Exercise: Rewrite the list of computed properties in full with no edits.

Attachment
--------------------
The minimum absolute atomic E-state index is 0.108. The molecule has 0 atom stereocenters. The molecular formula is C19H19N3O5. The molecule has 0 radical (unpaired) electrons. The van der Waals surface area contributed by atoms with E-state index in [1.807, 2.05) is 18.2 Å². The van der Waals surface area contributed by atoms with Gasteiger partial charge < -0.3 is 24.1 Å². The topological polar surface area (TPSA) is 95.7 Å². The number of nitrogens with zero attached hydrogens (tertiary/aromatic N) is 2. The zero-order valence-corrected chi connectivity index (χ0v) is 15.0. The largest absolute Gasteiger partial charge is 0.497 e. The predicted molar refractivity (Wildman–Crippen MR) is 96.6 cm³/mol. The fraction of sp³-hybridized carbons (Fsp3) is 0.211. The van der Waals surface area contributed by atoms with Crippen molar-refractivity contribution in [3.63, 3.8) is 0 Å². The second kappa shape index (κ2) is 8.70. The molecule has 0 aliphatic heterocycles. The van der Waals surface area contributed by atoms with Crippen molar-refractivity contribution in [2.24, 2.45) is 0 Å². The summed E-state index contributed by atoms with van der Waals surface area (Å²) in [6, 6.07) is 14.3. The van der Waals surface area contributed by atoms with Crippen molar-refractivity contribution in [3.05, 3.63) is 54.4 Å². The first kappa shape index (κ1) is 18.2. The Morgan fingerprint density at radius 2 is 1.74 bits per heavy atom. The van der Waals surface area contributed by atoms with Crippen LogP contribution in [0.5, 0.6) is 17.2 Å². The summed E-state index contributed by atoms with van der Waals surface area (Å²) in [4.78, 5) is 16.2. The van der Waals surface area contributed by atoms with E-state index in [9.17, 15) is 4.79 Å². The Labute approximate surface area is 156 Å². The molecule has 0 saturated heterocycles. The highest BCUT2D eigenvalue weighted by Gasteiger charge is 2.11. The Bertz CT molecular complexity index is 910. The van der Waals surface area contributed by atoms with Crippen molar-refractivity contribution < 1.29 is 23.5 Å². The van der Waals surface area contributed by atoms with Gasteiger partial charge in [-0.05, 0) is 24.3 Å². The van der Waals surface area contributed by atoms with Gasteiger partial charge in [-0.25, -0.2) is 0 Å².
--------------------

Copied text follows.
The minimum absolute atomic E-state index is 0.108. The molecule has 0 atom stereocenters. The molecular formula is C19H19N3O5. The molecule has 0 radical (unpaired) electrons. The van der Waals surface area contributed by atoms with E-state index in [1.807, 2.05) is 18.2 Å². The van der Waals surface area contributed by atoms with Gasteiger partial charge < -0.3 is 24.1 Å². The topological polar surface area (TPSA) is 95.7 Å². The number of nitrogens with zero attached hydrogens (tertiary/aromatic N) is 2. The zero-order valence-corrected chi connectivity index (χ0v) is 15.0. The largest absolute Gasteiger partial charge is 0.497 e. The predicted molar refractivity (Wildman–Crippen MR) is 96.6 cm³/mol. The fraction of sp³-hybridized carbons (Fsp3) is 0.211. The van der Waals surface area contributed by atoms with Crippen molar-refractivity contribution in [3.63, 3.8) is 0 Å². The second kappa shape index (κ2) is 8.70. The molecule has 0 aliphatic heterocycles. The van der Waals surface area contributed by atoms with Crippen molar-refractivity contribution in [2.24, 2.45) is 0 Å². The summed E-state index contributed by atoms with van der Waals surface area (Å²) in [6, 6.07) is 14.3. The van der Waals surface area contributed by atoms with Crippen molar-refractivity contribution in [3.05, 3.63) is 54.4 Å². The first kappa shape index (κ1) is 18.2. The Morgan fingerprint density at radius 2 is 1.74 bits per heavy atom. The van der Waals surface area contributed by atoms with Crippen LogP contribution in [0.5, 0.6) is 17.2 Å². The summed E-state index contributed by atoms with van der Waals surface area (Å²) in [4.78, 5) is 16.2. The van der Waals surface area contributed by atoms with E-state index in [9.17, 15) is 4.79 Å². The Labute approximate surface area is 156 Å². The molecule has 0 saturated heterocycles. The highest BCUT2D eigenvalue weighted by Gasteiger charge is 2.11. The Bertz CT molecular complexity index is 910. The van der Waals surface area contributed by atoms with Crippen molar-refractivity contribution < 1.29 is 23.5 Å². The van der Waals surface area contributed by atoms with Gasteiger partial charge in [-0.05, 0) is 24.3 Å². The van der Waals surface area contributed by atoms with Gasteiger partial charge in [-0.25, -0.2) is 0 Å².